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Sun, 15 Sep 2019
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Prepackaged mushrooms recalled for E. coli

Natick, Mass. - BJ's Wholesale Club announced a voluntary recall of its prepackaged, private-label brand mushrooms on Wednesday after testing turned up possible trace amounts of E. coli bacteria.

Health

Oscar Mayer ready-to-eat chicken recalled

Kraft Foods Inc. on Friday recalled all packages of Oscar Mayer/Louis Rich chicken breast strips and cuts, expanding the scope of a Feb. 18 recall that resulted when tests found signs of possible contamination.

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Risks of tainted food: Amid high-profile scares, FDA safety testing has fallen by half since 2003 -Money for War, but None For American Public Health

The federal agency that's been front and center in warning the public about tainted spinach and contaminated peanut butter is conducting just half the food safety inspections it did three years ago.

The cuts by the Food and Drug Administration come despite a barrage of high-profile food recalls.

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Scientific Body Backs Creation Of Human-Animal Chimeras

Scientists should be allowed to create human-animal hybrid embryos in the search for treatments for nervous system disorders, a Government advisory body said yesterday.

The Human Genetics Commission will give its unanimous backing to the research in a public consultation to be carried out later this year by the Human Fertilisation and Embryology Authority.

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Big Pharma Merck set up offshore accounts to avoid U.S. taxes; settles with IRS for $2.3 billion

American pharmaceutical giant Merck & Co. for years held offshore accounts in Bermuda to hold patents for two of its drugs, and then used the royalties from these patents as tax deductions in the United States.

On Wednesday, the company agreed to pay $2.3 billion to the Internal Revenue Service, settling a three-year tax evasion dispute.

Health

Synthetic Biology -- Genetic Engineering on Steroids

In the past 5 years, the science of genetic engineering has made giant strides. Starting from scratch using lifeless chemicals, scientists are now able to create viruses, such as the polio virus. Technically, viruses are not "alive" because they require cells to survive. But soon -- perhaps some time this year -- scientists expect to create bacteria, which are definitely alive. From there, it will be a short step to manufacturing new forms of life that have never existed on Earth before. This startling new enterprise is called "synthetic biology."

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Want to stop disease from spreading? Open a window

Washington - Preventing the spread of disease in a hospital may be as simple as opening a window, an international team of researchers reported on Monday.

The low-tech solution could help prevent the spread of airborne infections such as tuberculosis -- and ironically, old-fashioned hospitals with high ceilings and big windows may offer the best design for this, they reported.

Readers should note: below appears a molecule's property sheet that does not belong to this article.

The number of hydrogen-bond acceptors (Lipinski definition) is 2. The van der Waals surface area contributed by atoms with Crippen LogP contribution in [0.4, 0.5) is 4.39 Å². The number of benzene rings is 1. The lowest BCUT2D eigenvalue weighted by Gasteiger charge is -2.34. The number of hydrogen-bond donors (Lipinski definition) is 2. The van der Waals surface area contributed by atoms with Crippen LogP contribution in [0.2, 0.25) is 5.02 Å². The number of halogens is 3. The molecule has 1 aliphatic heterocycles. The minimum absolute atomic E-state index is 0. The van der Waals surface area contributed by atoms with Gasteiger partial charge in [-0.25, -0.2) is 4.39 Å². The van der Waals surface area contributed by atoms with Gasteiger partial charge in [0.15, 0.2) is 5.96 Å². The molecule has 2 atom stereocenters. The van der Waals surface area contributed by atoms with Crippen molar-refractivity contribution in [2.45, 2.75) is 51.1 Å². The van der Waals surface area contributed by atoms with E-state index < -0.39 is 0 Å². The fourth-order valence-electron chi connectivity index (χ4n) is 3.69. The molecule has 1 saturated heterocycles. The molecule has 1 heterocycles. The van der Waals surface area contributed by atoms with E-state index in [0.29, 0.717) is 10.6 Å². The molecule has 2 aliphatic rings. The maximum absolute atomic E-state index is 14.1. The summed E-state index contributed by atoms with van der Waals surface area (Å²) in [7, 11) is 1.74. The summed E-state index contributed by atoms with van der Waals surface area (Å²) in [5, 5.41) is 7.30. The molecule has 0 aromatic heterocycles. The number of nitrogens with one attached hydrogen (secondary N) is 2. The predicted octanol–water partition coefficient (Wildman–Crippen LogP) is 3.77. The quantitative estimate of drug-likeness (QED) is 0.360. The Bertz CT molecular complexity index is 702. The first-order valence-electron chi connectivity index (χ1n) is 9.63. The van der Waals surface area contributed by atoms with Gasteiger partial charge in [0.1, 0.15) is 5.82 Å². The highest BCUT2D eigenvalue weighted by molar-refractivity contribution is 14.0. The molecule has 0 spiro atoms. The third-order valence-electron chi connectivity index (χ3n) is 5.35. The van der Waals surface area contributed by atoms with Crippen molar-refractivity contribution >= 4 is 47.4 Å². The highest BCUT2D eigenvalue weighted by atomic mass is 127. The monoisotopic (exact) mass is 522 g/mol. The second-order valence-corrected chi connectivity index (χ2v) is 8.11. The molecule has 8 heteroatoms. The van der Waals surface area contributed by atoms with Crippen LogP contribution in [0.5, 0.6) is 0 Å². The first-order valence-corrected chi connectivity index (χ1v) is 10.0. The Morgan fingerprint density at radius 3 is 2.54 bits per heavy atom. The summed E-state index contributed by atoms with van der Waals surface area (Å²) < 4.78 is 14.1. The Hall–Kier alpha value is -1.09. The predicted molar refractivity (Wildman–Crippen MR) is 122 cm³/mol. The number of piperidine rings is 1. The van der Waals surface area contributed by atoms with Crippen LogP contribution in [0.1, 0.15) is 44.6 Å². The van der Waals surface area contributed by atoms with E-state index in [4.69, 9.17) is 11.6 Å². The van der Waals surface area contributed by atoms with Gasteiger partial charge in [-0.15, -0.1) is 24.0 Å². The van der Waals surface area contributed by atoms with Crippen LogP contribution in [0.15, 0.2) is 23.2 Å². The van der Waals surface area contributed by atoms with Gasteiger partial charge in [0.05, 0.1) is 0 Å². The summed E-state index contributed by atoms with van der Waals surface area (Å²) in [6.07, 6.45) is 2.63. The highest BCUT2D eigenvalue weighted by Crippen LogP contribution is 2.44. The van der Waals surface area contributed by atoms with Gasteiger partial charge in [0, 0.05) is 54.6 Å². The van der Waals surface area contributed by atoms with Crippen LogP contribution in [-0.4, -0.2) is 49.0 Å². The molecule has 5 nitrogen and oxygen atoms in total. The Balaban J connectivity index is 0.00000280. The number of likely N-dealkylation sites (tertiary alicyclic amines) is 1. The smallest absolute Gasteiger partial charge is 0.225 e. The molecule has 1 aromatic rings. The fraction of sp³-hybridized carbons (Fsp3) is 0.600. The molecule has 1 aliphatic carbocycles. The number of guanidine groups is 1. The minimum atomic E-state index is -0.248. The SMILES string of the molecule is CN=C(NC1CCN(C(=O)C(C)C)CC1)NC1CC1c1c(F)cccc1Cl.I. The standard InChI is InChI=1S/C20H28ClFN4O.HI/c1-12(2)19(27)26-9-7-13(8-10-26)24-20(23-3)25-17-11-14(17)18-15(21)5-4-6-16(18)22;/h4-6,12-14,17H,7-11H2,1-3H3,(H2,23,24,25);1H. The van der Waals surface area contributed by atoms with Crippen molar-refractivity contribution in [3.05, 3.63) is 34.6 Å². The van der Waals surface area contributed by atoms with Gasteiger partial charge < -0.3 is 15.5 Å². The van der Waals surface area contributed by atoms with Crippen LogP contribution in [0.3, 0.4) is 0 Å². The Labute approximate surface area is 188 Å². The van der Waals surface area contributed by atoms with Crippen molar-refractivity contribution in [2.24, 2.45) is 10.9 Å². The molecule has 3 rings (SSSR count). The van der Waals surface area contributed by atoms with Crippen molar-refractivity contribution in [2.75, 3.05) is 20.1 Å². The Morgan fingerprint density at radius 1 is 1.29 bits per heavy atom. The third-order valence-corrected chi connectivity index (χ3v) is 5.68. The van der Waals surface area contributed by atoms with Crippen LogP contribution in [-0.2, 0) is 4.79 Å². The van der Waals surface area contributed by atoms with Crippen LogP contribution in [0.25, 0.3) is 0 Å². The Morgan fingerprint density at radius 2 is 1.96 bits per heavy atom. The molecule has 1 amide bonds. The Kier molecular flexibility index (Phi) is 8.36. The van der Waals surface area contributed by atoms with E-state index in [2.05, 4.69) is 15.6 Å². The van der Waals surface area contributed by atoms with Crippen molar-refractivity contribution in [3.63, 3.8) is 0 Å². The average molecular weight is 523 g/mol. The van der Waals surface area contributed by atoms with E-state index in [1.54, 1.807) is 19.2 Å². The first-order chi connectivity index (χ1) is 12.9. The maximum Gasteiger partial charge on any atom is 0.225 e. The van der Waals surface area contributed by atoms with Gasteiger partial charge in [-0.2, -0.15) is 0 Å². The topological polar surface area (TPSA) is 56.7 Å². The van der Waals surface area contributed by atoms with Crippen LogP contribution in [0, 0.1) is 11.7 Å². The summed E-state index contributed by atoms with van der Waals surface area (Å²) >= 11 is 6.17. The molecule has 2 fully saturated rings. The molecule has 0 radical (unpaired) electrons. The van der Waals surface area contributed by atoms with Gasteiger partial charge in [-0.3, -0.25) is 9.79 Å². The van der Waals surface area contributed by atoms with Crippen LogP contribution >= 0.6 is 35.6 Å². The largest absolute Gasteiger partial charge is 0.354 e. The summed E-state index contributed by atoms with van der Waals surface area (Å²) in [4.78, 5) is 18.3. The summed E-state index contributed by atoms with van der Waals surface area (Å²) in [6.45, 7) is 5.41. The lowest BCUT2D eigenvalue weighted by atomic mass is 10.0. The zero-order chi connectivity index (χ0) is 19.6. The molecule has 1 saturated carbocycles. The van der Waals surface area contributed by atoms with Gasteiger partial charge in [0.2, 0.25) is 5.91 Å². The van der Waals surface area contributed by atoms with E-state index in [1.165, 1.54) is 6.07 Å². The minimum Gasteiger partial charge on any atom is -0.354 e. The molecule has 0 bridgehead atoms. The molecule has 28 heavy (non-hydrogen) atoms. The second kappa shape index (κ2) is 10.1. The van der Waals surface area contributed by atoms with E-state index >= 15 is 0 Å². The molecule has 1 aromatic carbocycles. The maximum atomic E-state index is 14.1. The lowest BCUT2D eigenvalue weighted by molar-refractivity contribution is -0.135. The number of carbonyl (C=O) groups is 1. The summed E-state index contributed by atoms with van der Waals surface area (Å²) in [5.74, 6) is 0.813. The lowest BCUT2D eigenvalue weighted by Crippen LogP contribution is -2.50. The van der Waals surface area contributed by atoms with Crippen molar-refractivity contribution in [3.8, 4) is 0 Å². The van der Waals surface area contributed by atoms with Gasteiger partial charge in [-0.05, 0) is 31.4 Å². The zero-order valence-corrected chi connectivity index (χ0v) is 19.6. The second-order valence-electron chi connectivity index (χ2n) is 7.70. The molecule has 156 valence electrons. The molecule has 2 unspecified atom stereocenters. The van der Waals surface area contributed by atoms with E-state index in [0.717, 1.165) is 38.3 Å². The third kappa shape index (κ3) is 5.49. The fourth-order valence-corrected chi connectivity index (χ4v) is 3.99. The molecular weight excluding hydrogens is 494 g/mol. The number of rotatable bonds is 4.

They worked better than modern "negative pressure" rooms, with expensive design aimed at pumping out infected air, the researchers report in the Public Library of Science journal PLoS Medicine.

Family

Man aged 107 forsakes sex for longevity - But he smokes!

Hong Kong - A 107-year-old Hong Kong villager, who still enjoys an occasional smoke, has attributed his longevity in part to decades of sexual abstinence, a newspaper said on Sunday.

Family

Guys: The biological bell tolls for thee, too

Rupert Murdoch had a daughter when he was 72. Actor Tony Randall became a dad for the first time at 77. When the average life expectancy of the American male was a few months shy of 78, Nobel Prize-winning writer Saul Bellow fathered a kid at 84.

Long after a woman's biological clock stops ticking, most men can still father children. Yet many men say it's not just women who worry that they are too old to have kids. The physiology might allow for septuagenarians to bounce their beloved bundles on their arthritic knees, but the psychology suggests there is an age to stop bringing another baby on board.

Cheeseburger

Of Bamboo and French Fries

Chinese scientists report finding a way to diminish the development of acrylamide - a potential carcinogen - in baked and fried foods: Dip them in an extract of bamboo leaves prior to cooking. It's the newest of several experimental approaches to limiting acrylamide in foods.

Nearly 5 years ago, reports by Swedish scientists catapulted acrylamide to public attention around the world. The researchers found that high-temperature cooking, baking, or frying of a range of foods could induce one or more chemical reactions that generate acrylamide (SN: 5/4/02, p. 277). Topping the list of affected foods were many dietary staples: breads, crackers, breakfast cereals, cookies, and even french fries.

Prior to the Swedish team's work, acrylamide had been known solely as a synthetic chemical used for purifying water and making some plastics. Commercial users handled acrylamide carefully because studies had shown that at high doses the chemical is a moderately potent carcinogen in rodents.